Archive for June, 2013

THE¬†heading is taken from a love song by the Hollies and it became a global hit in 1974. The main line of the lyrics is “all I need is the air that I breathe and to love you ‚Ķ” It would have been hard for any band to sing this song in an open air concert in the region covered by haze. They may need the love but not the polluted air.

Yes, the choking haze is upon us again and those affected are screaming out with anguish, especially in countries that are most “innocently” affected, especially Singapore and Malaysia.

The main source of the haze is from open burning in Indonesia. As of June, Indonesia is the only country in Asean that has not ratified the anti-haze treaty. There have been allegations that the wind seldom blows the haze from the fires in Sumatra towards Jakarta so they do not see the urgency of the situation. Many are therefore, hoping for the winds to change direction to compel Jakarta to ratify the treaty and act decisively against open burning.

The Indonesian government blames Malaysian plantation companies for starting the fire. Purely from a business standpoint, it is much cheaper to use a matchstick to clear the forests than to adopt the zero burning method but the Indonesian authorities must produce evidence to support their allegations.

Some of the Malaysian companies implicated have refuted these allegations (with lines similar to the 1989 Billy Joel’s song We Didn’t Start the Fire). If the companies are the culprits and the Indonesian authorities have proof, by all means charge them.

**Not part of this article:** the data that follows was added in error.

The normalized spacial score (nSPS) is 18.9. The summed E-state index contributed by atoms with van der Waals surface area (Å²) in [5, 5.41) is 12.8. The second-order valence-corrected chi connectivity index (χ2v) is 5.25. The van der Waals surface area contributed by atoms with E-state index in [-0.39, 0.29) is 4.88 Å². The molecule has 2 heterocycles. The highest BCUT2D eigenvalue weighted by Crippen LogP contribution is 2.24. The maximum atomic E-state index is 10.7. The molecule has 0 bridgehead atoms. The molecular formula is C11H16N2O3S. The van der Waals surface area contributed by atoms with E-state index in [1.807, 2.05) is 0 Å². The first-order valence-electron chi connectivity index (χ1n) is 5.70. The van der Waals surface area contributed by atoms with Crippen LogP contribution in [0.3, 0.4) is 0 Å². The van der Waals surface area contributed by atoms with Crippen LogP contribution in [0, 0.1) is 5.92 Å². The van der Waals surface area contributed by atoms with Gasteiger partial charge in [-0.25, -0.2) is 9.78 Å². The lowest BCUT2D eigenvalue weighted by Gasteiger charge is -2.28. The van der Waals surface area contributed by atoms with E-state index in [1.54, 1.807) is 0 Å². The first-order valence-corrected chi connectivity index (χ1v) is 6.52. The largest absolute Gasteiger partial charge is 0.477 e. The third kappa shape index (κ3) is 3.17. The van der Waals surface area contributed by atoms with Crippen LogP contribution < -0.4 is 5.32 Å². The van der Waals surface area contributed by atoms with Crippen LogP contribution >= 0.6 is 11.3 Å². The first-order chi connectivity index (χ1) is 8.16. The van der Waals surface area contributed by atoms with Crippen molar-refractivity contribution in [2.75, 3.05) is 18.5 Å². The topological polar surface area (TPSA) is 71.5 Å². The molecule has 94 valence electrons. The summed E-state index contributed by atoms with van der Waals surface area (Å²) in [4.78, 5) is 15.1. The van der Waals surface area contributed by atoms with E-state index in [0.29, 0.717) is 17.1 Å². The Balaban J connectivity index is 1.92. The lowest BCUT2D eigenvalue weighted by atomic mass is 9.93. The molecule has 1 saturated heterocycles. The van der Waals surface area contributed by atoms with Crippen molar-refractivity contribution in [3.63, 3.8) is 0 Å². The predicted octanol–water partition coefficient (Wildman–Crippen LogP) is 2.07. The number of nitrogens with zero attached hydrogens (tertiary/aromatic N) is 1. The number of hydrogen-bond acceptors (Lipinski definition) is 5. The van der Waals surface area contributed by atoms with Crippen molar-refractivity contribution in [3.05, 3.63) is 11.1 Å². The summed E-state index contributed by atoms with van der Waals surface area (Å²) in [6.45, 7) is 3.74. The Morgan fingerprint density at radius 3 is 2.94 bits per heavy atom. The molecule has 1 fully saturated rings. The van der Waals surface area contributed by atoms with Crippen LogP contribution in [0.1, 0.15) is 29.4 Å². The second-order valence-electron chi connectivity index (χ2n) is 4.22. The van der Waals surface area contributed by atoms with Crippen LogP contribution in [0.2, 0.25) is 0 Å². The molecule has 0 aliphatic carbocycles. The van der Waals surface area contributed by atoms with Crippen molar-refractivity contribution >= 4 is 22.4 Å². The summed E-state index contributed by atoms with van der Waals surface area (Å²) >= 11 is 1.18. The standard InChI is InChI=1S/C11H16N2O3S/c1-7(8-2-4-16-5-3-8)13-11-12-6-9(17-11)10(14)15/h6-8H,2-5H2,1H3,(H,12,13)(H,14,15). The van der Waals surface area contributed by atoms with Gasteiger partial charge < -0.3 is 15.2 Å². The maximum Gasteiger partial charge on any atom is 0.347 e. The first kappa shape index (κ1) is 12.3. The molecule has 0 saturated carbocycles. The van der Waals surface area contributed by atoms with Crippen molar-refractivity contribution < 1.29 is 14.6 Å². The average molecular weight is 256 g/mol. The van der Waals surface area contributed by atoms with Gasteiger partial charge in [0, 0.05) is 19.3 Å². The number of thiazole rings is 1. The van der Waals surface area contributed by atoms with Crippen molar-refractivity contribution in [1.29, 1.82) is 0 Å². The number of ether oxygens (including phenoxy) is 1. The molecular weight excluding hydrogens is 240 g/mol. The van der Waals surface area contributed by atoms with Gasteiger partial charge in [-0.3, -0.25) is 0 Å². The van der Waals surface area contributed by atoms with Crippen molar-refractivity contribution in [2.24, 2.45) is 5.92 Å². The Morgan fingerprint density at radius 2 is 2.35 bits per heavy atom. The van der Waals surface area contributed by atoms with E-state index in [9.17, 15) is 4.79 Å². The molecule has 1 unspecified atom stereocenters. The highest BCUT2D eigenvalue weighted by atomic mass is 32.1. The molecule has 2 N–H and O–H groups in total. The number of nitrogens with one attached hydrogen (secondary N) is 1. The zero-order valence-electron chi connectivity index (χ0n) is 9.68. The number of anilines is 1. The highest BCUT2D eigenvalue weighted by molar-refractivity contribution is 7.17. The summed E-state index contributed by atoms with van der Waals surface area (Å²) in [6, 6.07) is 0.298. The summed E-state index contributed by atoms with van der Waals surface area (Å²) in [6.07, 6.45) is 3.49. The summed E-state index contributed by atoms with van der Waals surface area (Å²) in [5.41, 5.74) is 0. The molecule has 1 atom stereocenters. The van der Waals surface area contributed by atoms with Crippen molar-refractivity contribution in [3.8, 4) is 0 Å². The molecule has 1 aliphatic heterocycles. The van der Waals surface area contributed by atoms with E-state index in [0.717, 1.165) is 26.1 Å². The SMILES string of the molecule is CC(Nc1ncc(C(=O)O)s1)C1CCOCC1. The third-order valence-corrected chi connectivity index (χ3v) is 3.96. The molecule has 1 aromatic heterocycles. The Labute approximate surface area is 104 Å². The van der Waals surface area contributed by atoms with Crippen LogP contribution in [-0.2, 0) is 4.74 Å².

Transboundary pollution, especially involving air and water, is often sensitive, complicated and hard to enforce without the full support and co-operation of all the countries involved.

Amid the finger pointing, Indonesia should, at least, demonstrate its sincerity in wanting to address the problem by ratifying the treaty. This would be the first step in the right direction. As the “big brother” of Asean, Indonesia needs to show “leadership by example” to help its neighbours, who are now suffering again from actions taking place within its borders.

In the meantime and pending a diplomatic resolution, the affected countries are helpless, except to mitigate the effects by a public alert, issuance of masks, cloud seeding and if necessary, declaring a state of emergency.

Of all environmental threats, the most dangerous or life threatening is toxic pollution of the local air quality. We cannot stop breathing, even for a few minutes. We can choose not to drink polluted water or not to eat polluted food but we cannot stop breathing.

In more extreme cases, many people can die from inhaling toxic air. One well known case is the 1984 Bhopal Tragedy in India, in which an accident took place at a pesticide plant of a multinational corporation.

More than 2,200 people died immediately after the gas leak and there were more than 8,000 deaths within two weeks. Another 8,000 people have died from gas-related diseases since. A government report in 2006 stated that this poisonous gas leak caused 558,125 injuries. This is just one incident in one locality.

The other type of air pollution, while non-toxic locally but is very serious in the longer term on the health of the planet, is global warming or climate change. It is caused by the build-up of greenhouse gases, especially the “harmless and inert” carbon dioxide, which is creating all sorts of problems globally, regionally and locally.